For the first year or so after the damage, the tree may produce many unbalanced branches. Remove the weaker or undesirable limbs as they appear. The storm damage and pruning can cause a severe "shock" to the tree. Routine annual pruning should be done when most trees are dormant, but repair pruning needs to be done as soon as feasible.
Professionals may be needed to do the work, especially on large trees. Following storms, some contractors may approach homeowners to do repair work on trees. Homeowners should remember these tips on proper pruning when approached by contractors. Be sure to ask about their pruning and clean-up techniques, experience, insurance, local references and other pertinent information. If possible, soliciting several bids may be appropriate on larger jobs. Find a certified arborist at www.illinoisarborist.org.
For more information on care of storm damaged trees and general pruning guidelines, check out these on-line fact sheets:
Iowa State Extension: Managing Storm Damaged Trees http://www.extension.iastate.edu/Publications/SUL6.pdf
Minnesota DNR: Storm damaged trees repair & replacement checklist http://www.dnr.state.mn.us/treecare/maintenance/stormdamage.html
Iowa St. Extension: Pruning Trees: Shade, Flowering and Conifer http://www.extension.iastate.edu/Publications/SUL5.pdf
University of Illinois Extension: Selecting Trees for Your Home http://urbanext.illinois.edu/treeselector/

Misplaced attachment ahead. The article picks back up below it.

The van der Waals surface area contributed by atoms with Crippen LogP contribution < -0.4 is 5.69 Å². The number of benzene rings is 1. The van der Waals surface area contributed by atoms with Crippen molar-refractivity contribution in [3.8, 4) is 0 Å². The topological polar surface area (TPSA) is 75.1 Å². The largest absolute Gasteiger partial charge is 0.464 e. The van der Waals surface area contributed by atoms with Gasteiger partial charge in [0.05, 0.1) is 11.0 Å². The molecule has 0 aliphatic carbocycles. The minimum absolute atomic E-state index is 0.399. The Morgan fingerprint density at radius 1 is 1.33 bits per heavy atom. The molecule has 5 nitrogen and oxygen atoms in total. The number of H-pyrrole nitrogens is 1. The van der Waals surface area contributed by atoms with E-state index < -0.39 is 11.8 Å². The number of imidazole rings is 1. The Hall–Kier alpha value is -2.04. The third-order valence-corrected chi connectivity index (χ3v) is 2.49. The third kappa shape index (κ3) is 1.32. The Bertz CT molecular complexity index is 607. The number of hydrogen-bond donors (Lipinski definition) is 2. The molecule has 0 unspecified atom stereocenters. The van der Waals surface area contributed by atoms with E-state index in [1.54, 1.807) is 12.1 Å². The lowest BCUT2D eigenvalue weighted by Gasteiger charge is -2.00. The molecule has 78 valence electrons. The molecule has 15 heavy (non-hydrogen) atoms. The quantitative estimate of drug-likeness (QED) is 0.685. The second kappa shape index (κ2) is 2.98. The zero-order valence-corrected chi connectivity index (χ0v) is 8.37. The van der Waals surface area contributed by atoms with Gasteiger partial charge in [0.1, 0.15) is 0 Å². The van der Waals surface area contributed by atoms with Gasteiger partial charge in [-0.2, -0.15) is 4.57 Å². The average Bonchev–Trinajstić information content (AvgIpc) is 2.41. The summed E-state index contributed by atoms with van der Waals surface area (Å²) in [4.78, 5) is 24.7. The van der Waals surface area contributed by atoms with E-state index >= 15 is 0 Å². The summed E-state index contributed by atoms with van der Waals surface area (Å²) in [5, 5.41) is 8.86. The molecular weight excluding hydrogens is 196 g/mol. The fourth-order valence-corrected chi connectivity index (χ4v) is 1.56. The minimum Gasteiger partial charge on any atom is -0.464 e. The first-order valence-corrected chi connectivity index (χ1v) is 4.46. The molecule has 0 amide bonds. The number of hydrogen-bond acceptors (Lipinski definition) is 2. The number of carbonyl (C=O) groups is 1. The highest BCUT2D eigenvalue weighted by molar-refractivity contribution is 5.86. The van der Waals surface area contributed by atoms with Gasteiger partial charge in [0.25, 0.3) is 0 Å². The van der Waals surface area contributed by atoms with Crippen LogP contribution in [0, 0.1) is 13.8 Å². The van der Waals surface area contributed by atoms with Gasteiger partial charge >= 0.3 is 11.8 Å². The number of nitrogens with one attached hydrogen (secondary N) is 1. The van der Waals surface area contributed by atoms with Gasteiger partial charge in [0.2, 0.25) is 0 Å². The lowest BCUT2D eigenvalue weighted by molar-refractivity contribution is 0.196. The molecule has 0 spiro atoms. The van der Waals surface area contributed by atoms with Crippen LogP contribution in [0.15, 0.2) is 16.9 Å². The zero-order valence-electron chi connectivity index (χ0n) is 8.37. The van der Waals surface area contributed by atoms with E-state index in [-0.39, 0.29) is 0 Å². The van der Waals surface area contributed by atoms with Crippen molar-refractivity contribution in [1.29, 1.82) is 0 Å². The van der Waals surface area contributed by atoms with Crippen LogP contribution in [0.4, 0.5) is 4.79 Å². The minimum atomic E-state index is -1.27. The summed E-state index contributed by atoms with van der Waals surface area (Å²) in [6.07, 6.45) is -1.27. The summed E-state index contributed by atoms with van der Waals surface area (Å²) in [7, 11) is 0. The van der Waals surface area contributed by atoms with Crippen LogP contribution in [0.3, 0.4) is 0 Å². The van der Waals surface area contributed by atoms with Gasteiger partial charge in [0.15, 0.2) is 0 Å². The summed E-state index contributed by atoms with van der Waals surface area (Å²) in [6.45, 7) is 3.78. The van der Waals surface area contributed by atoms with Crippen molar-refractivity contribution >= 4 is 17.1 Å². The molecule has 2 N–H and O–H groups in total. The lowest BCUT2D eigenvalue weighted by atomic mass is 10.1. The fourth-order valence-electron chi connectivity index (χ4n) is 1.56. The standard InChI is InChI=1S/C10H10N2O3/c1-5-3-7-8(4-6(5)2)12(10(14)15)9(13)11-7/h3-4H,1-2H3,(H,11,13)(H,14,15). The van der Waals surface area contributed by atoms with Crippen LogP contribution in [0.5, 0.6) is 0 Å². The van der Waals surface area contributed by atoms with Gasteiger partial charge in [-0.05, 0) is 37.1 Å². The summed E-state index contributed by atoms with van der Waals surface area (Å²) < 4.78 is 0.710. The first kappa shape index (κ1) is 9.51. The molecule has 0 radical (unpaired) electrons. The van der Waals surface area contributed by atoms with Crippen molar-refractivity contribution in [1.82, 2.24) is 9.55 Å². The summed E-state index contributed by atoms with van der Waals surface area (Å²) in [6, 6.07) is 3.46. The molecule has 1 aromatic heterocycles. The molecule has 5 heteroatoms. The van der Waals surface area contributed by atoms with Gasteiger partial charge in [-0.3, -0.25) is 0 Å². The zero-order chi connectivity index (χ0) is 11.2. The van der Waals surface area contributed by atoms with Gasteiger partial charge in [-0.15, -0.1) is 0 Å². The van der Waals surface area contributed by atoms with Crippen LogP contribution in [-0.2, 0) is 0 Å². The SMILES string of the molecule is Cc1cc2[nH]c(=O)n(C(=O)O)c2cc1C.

University of Illinois Extension: Illinois Tree Selection http://urbanext.illinois.edu/treeselect/index.cfm
If you need a reasonable accommodation to participate in any event listed in this news release, contact your local Extension office.
University of Illinois Extension provides equal opportunities in programs and employment.
Source: Rhonda J. Ferree, Extension Educator, Horticulture, ferreer
November 24, 2013
Trees are tough and durable handling wind, rain, snow loads, drought, compaction and freezing. Depending on the species, they can be very adaptable to poor growing conditions. However, not all trees found in the garden center are ideal for growing in Central Illinois without additional care.
For instance, the primary issue that faces the University of Illinois Extension McLean County Master Gardeners in the Plant Clinic is growing problems with evergreens. Evergreens when grown incorrectly or planted in the wrong location can have a multitude of problems, from browning, disease pressures and poor root health.
The primary issue is evergreens cannot go into the winter months dry. The issue evergreens face is drying out from the wind or sun. It's crucial that evergreens are kept watered until the ground freezes. Since evergreens do not drop their leaves like deciduous trees, they are still living and breathing throughout the winter and need to be able to uptake water as a result.
University of Illinois suggests watering evergreen and newly established trees at least 1 inch a week when it hasn't rained. Making sure evergreens go into the winter well watered will prevent future problems with these plants and trips to the Master Gardener Clinic. Evergreens that are stressed by drought are more susceptible to insects and disease and can turn brown.
Another issue that may affect trees in the winter months is sunscald, which occurs when sunlight heats up the south and southwest side of deciduous tree trunks. This causes cells to come out of dormancy and become active. As the temperatures drops, the active cells and conductive tissue are destroyed, causing injury that may appear later as sunken crack.